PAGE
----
Are You Managing Your Time Well?
Do you ever get to the end of the day and wonder where the time went?
Or, even worse, feel as though you got nothing done?
If so, you’re not alone.
After all, where do you learn to manage your time? It’s not a skill that’s taught in school or at home.
It seems that you either have to be born knowing how, or you have to find a way to learn.
I think that most of us could learn to manage our time more effectively than we do.
One way to get more done is to plan ahead.
Take a look at your schedule for the next day or upcoming week, and then compare that to your to do list.
Do you actually have enough hours in the day to get all the things on your list done? Most of us are far too optimistic when it comes to what we think we can accomplish.
Maybe the first place to begin is to take another look at your to do list before you begin scheduling in your to dos.
A lot of us will think of something that we have to do and then add it to a list we’ve started somewhere.
When we get ready to tackle it, we usually just go in the order of what’s been written down.
Or sometimes we take a look, see what we can get done quickly, and then do those so that we can at least cross a few things off that never ending list.
But that’s not the most effective way of getting things done.
Instead you should be looking at what’s urgent and important. And you should realize that those two things are not the same.
You can divide tasks into four categories:
- Urgent and important
- Urgent, but not important
- Important but not urgent
- Not important or urgent
What to Tackle First
Urgent tasks usually have a time frame attached to them. But just because they are urgent doesn’t mean they come first.
For instance, maybe there’s a sale at a local store that ends today at 5:00 and you would like to check it out. However, you also have a bill due that has to be post marked by today and the post office closes at 5:00.
Both things are urgent, in that they end today at 5:00. But the bill, unlike the sale, is also important and therefore should be done first.
So urgent and important gets done first, followed by urgent but not important.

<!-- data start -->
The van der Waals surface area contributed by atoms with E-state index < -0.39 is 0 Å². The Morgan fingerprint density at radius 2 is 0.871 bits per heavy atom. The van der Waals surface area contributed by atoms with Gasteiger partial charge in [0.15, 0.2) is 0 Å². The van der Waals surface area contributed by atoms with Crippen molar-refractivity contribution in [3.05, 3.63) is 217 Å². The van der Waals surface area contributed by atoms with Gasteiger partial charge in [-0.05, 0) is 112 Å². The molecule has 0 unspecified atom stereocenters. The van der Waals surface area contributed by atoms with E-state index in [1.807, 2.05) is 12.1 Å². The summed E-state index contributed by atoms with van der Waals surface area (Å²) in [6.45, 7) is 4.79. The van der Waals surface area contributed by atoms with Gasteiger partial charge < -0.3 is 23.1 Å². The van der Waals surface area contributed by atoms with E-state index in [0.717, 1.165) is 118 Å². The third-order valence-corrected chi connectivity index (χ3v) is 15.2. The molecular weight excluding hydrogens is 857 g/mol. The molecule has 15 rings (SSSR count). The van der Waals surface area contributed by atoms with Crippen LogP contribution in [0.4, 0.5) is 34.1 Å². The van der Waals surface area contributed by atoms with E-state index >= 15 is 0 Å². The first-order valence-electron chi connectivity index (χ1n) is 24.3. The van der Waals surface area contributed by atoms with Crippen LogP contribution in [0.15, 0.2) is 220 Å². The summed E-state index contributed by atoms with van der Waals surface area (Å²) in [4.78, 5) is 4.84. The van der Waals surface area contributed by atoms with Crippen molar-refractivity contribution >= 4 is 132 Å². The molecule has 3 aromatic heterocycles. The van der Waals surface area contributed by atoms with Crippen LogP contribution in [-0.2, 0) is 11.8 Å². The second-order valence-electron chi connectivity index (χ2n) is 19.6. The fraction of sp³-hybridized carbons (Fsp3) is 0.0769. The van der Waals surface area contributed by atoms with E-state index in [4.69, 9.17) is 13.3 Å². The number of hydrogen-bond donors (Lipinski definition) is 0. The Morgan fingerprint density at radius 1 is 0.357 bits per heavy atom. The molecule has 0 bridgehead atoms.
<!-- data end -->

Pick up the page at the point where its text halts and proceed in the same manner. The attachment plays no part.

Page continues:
Maybe you also have a couple of other items on your to do list today: you need to call your insurance agent about your coverage before it renews next week, and you really should email your cousin that recipe you’ve been promising her.
Right now, the call to the insurance agent is important, but not urgent. By next week, when it gets closer to your renewal it will become urgent, but today, you can afford to put it off by a day or two if you need to.
And the email to your cousin really isn’t urgent or important (sorry), so you can get to that when you get a chance.
And to be honest, if you never do, it’s really not a big deal compared to everything else you do.
Sorting Things Out
Once you’ve prioritized your tasks, the easiest thing to do is to color code them if you’ve written them on a piece of paper. That way, you’re not writing everything over again, which is a waste of time.
Highlight 2 or 3 urgent and important tasks that you have time to do today.
No more than that.
Then schedule them into your day, like appointments. This helps make sure you get them done because you have set aside time to do so.
I know that 2 or 3 tasks seems like barely anything at all, but it’s a reasonable amount to expect. If you have extra time, you can add in the next one.
Either way, you can end your day knowing that you got something important done.
And that is time well spent.